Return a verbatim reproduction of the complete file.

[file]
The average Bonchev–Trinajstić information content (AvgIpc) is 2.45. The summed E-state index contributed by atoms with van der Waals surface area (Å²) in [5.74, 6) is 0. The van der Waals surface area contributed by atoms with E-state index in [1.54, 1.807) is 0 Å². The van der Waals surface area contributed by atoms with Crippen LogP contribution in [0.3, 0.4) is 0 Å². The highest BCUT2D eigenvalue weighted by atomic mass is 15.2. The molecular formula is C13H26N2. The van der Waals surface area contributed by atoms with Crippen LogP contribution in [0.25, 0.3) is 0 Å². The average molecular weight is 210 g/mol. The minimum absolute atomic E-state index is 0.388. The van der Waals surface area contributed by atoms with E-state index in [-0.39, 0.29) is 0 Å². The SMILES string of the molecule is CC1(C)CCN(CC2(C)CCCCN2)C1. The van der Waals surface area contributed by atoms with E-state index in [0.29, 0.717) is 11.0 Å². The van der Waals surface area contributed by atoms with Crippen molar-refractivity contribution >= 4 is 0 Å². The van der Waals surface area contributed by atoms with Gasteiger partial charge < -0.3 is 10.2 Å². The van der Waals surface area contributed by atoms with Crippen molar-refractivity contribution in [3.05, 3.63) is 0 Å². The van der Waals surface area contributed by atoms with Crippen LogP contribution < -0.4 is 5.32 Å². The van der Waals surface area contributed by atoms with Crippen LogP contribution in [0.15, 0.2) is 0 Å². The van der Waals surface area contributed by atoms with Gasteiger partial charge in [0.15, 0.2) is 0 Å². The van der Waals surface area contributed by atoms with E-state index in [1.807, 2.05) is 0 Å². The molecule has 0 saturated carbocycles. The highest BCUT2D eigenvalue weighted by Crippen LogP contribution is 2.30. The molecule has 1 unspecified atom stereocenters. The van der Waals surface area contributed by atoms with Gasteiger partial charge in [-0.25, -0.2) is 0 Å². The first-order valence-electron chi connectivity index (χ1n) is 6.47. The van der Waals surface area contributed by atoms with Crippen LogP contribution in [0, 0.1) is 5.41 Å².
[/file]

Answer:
The average Bonchev–Trinajstić information content (AvgIpc) is 2.45. The summed E-state index contributed by atoms with van der Waals surface area (Å²) in [5.74, 6) is 0. The van der Waals surface area contributed by atoms with E-state index in [1.54, 1.807) is 0 Å². The van der Waals surface area contributed by atoms with Crippen LogP contribution in [0.3, 0.4) is 0 Å². The highest BCUT2D eigenvalue weighted by atomic mass is 15.2. The molecular formula is C13H26N2. The van der Waals surface area contributed by atoms with Crippen LogP contribution in [0.25, 0.3) is 0 Å². The average molecular weight is 210 g/mol. The minimum absolute atomic E-state index is 0.388. The van der Waals surface area contributed by atoms with E-state index in [-0.39, 0.29) is 0 Å². The SMILES string of the molecule is CC1(C)CCN(CC2(C)CCCCN2)C1. The van der Waals surface area contributed by atoms with E-state index in [0.29, 0.717) is 11.0 Å². The van der Waals surface area contributed by atoms with Crippen molar-refractivity contribution >= 4 is 0 Å². The van der Waals surface area contributed by atoms with Gasteiger partial charge < -0.3 is 10.2 Å². The van der Waals surface area contributed by atoms with Crippen molar-refractivity contribution in [3.05, 3.63) is 0 Å². The van der Waals surface area contributed by atoms with Crippen LogP contribution < -0.4 is 5.32 Å². The van der Waals surface area contributed by atoms with Crippen LogP contribution in [0.15, 0.2) is 0 Å². The van der Waals surface area contributed by atoms with Gasteiger partial charge in [0.15, 0.2) is 0 Å². The van der Waals surface area contributed by atoms with E-state index in [1.807, 2.05) is 0 Å². The molecule has 0 saturated carbocycles. The highest BCUT2D eigenvalue weighted by Crippen LogP contribution is 2.30. The molecule has 1 unspecified atom stereocenters. The van der Waals surface area contributed by atoms with Gasteiger partial charge in [-0.25, -0.2) is 0 Å². The first-order valence-electron chi connectivity index (χ1n) is 6.47. The van der Waals surface area contributed by atoms with Crippen LogP contribution in [0, 0.1) is 5.41 Å².